Figure 1.

Structural organisation of the the gonadotrophin-releasing hormone receptor I gene in human, mouse, rat and sheep. Exons are represented by blocks, with portions of exons containing coding sequences shown as dark areas, and untranslated regions (UTR) shown as light areas. Sizes of exons are shown as the sum of the sizes of the coding and noncoding portions of each exon. The size of the sheep 3′ UTR has not been established. Introns are represented by solid lines, with sizes as indicated. All sizes are indicated in kilobasepairs. For the human gene, the size of the 5′ UTR is given relative to the most-3′ transcription start site as identified by Kakar et al. (98) for human pituitary tissue, and the size of the 3′ UTR is as established by Fan et al. (55) for human brain tissue. For the mouse gene, the 5′ UTR is relative to the major transcription start site as identified by Albarracin et al. (97) in αT3-1 cells and by Sadie et al. (49) in mouse pituitary tissue. For the rat gene, the size of the 5′ UTR is given relative to the major transcription start site as identified by Reinhart et al. (54) for rat pituitary tissue. For the human gene, the correlation of coding regions with protein structure is indicated, as adapted from (58), and is identical for the other species shown. The figure was adapated from (53–55, 57, 58, 98, 99, 172). Note that the figure is not drawn to scale.

Candidate genes for GnRHR II can be found at two different loci in the human genome (2, 4). The first is located on chromosome 1 and overlaps in the antisense orientation with the gene encoding the RNA-binding motif protein-8A (RBM-8A) (59). The GnRHR II gene has the same exon–intron structure as GnRHR I, except that exon 3 includes a cytoplasmic C-terminal tail, which is absent in GnRHR I. A premature stop codon (UAA) is located inframe within exon 2 in the human gene, suggesting that the gene products are nonfunctional. A second human locus containing a pseudogene for GnRHR II and RBM-8A is on chromosome 14. GnRHR II genes have also been detected in other mammalian genomes. The premature stop codon found in the human gene is conserved in the chimpanzee GnRHR II gene (7), whereas a fully functional GnRHR II gene is present in other primates, such as the marmoset monkey (8), rhesus monkey and African green monkey (60). GnRHR II genomic sequences for some nonprimate mammals have also been identified, and potentially encode functional proteins in pigs and dogs, but not in sheep and cows. The gene is completely deleted from the mouse genome (4), but a gene remnant is present in the rat genome (5).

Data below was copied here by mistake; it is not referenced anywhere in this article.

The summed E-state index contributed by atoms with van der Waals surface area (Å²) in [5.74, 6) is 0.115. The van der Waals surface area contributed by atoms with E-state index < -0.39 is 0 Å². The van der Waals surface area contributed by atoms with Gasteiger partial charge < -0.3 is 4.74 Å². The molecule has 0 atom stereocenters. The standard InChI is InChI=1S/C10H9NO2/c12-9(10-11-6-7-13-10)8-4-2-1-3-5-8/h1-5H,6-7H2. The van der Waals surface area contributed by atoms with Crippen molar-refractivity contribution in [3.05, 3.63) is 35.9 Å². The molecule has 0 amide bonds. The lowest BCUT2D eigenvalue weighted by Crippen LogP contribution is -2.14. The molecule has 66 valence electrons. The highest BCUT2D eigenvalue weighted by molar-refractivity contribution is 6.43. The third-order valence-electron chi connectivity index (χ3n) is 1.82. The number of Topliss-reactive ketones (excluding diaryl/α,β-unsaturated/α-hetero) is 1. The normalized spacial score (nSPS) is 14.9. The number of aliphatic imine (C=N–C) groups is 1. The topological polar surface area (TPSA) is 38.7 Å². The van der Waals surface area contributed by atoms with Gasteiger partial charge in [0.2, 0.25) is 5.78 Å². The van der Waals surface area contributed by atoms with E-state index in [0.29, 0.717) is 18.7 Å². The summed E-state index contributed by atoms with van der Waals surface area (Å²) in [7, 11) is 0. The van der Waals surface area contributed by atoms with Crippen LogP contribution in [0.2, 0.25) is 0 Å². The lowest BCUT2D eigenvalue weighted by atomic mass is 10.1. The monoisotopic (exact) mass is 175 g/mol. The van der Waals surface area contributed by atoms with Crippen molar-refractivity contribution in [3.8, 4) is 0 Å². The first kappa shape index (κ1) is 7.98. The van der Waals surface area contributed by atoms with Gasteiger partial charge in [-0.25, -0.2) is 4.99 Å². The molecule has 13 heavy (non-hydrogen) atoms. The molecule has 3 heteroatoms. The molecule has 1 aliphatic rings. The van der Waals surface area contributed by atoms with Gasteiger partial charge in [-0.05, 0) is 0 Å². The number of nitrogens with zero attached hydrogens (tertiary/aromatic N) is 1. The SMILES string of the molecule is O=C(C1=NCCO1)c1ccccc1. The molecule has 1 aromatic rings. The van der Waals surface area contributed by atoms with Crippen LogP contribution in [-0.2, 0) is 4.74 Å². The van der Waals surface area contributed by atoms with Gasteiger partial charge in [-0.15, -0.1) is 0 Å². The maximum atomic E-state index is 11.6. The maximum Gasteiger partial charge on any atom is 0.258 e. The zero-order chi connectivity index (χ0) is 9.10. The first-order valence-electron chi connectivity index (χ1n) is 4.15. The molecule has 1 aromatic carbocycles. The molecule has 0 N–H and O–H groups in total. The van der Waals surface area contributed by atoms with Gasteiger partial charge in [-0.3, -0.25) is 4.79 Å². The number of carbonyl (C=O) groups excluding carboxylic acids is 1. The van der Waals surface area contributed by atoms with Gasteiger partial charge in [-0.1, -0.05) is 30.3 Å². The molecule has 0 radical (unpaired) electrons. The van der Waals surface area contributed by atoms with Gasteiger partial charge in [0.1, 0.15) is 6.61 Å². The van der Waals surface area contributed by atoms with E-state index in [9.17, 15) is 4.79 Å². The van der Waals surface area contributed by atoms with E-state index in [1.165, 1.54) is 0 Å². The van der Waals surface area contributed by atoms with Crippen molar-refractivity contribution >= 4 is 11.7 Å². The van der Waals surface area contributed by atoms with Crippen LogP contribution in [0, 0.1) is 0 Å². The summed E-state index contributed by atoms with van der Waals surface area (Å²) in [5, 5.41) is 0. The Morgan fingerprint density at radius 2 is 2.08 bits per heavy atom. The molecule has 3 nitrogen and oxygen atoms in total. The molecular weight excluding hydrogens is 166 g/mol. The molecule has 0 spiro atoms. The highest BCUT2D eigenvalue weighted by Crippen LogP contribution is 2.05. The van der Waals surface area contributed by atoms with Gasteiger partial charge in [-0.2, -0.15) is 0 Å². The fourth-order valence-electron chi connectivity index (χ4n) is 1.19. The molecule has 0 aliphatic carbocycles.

Expression and physiological roles of mammalian GnRHRs

Both GnRHR I (Table 1) and GnRHR II (4) transcripts and, in some cases, GnRHR I protein (Table 1) have been detected in pituitary as well as extra-pituitary tissues and cell lines from several mammalian species. However, expression of endogenous GnRHR II protein has not been conclusively shown in any mammalian species. One study shows immunodetection of putative GnRHR II extracellular loop 3 in mammalian pituitary tissues, however, positive signals were also detected in mouse pituitary tissue (8), raising doubts about the specificity of the antibody. Expression of a full-length human GnRHR II protein would appear unlikely because, apart from the premature stop codon within exon 2, the human transcript lacks a methionine translation initiation codon. Several as yet unsubstantiated theories have been postulated as to how such a transcript could result in the synthesis of a functional receptor protein (7, 61). However, a truncated form of the human GnRHR II may play a modulatory role in GnRHR I expression by perturbing normal processing of GnRHR I (62). Although recent indirect evidence suggests that a functional human GnRHR II protein may be expressed in cancer cells (63), no definitive functional role has been established to date for any mammalian GnRHR II (3).